In lesser hands what follows might be insufferably boring. Fortunately, Lee renders it beautifully, both through his painstaking development of the relationship between boy and tiger, which is the movie’s heart, and simply through the spectacles of open sea and Bengal tiger. I did not see the movie in 3D, but no matter: the cinematography, by Claudio Miranda, is stunning, and Richard Parker is digitally rendered, well, ferociously. He seemed to me as real as Pi.
Slowly and with great courage, Pi learns to live with Richard Parker. They have their separate sections of the boat, and they develop a sort of mutual respect for one another. They keep each other alive. (Richard Parker never gets hungry enough to eat Pi, or if he does, he is by then too respectful or too weak to do so.) Is Richard Parker really a character? I don’t know. He is a person as much as any animal is a person, which is to say that he both is and isn’t: he doesn’t speak, and he might remorselessly kill and eat our hero at any moment, but we can empathize with him, we can see when he is hungry or happy or playful or territorial.
It is a surreal situation, this, and soon it becomes increasingly fantastical. Lee handles things superbly, with all the delicacy he showed in Crouching Tiger: somehow Pi’s relationship with Richard Parker perfectly reflects and grounds the story’s increasing absurdity (I mean that word in its most serious sense). My favorite scene is when a school of flying fish suddenly fill the sky, hurtling into and past the lifeboat, hitting Richard Parker and Pi, a divine gift.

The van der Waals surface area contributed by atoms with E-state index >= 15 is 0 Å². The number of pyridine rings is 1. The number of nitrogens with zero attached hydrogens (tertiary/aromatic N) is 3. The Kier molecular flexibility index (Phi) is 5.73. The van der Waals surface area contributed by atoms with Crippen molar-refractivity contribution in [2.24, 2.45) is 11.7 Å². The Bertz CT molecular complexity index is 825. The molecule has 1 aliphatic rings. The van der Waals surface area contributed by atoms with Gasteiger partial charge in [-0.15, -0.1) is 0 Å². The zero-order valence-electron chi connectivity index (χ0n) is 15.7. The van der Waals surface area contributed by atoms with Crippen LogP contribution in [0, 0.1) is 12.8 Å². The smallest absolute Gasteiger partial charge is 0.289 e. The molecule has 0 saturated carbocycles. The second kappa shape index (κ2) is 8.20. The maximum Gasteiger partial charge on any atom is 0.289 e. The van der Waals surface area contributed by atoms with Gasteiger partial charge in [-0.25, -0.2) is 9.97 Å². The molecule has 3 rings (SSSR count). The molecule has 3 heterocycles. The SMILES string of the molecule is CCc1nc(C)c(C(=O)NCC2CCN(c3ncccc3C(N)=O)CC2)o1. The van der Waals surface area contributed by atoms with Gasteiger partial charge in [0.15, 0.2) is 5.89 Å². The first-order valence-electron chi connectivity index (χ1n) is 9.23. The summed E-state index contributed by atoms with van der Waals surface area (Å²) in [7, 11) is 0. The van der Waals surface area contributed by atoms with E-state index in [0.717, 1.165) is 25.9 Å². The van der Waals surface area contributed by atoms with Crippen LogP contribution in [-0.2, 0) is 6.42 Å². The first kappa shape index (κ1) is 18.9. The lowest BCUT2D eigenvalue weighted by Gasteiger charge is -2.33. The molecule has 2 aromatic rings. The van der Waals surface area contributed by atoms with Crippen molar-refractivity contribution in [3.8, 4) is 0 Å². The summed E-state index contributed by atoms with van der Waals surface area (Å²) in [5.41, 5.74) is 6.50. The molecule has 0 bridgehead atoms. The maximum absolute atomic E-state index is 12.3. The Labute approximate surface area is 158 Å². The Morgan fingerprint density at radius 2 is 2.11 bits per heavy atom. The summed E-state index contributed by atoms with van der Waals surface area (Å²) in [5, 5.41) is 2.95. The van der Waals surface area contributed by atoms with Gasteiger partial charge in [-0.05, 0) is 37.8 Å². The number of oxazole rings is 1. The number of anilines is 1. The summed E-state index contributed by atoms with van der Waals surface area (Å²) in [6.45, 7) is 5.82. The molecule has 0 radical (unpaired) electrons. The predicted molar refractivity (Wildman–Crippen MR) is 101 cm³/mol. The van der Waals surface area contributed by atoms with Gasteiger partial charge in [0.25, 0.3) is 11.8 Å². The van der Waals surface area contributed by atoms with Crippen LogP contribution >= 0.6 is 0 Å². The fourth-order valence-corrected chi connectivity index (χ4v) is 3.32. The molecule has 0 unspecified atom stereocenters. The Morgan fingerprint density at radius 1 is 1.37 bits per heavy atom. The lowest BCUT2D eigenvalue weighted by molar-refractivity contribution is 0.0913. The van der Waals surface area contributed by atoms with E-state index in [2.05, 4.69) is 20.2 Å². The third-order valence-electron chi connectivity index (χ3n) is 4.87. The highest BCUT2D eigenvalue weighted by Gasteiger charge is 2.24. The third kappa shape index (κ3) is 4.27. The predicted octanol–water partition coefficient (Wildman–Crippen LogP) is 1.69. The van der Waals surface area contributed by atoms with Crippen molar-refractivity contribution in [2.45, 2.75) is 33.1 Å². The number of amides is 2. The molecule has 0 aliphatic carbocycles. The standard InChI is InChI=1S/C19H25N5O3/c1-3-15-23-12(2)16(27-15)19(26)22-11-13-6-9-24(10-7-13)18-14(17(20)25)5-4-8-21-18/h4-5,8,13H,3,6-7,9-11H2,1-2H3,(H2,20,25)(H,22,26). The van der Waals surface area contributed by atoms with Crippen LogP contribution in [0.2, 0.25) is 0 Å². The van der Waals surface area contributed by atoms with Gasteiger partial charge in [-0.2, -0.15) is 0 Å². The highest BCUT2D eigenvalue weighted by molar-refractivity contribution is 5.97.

But there is a sizable problem with the novel. It has a very didactic message about faith/story: that we ought to believe, both in the power of story and, if it suits us, in God as well, for belief’s own sake. That may go over well with the many these days who see faith in precisely those terms, but congratulating an audience for what it already believes is not serious inquiry into really anything at all. The story’s glib ending, which I won’t spoil here, hammers home this point without even the vaguest pretense of subtlety, and it is a shame for the book as well as the movie. Everything is tied up too neatly. The human (and animal) messiness evident in Pi’s anthropomorphizing relationship with Richard Parker is sadly scrubbed away, and the result is a sorry shallowness.< Lee seems to know where this story’s heart really lies, though. As Martel’s ending smugly wraps itself up, Lee, in a powerful moment of deviation from the novel, takes us for a moment back to an earlier shot, a shot of Richard Parking walking slowly away into a forest. The tiger does not look back, and when he is gone, the shot becomes black-and-white. It is another moment—like that one in Crouching Tiger—where Lee has expressively opened his movie to the imagination, where he has wonderfully let its emotions escape their bounds—and what better way to capture life for Pi after his ordeal, after Richard Parker, than through a world drained of color?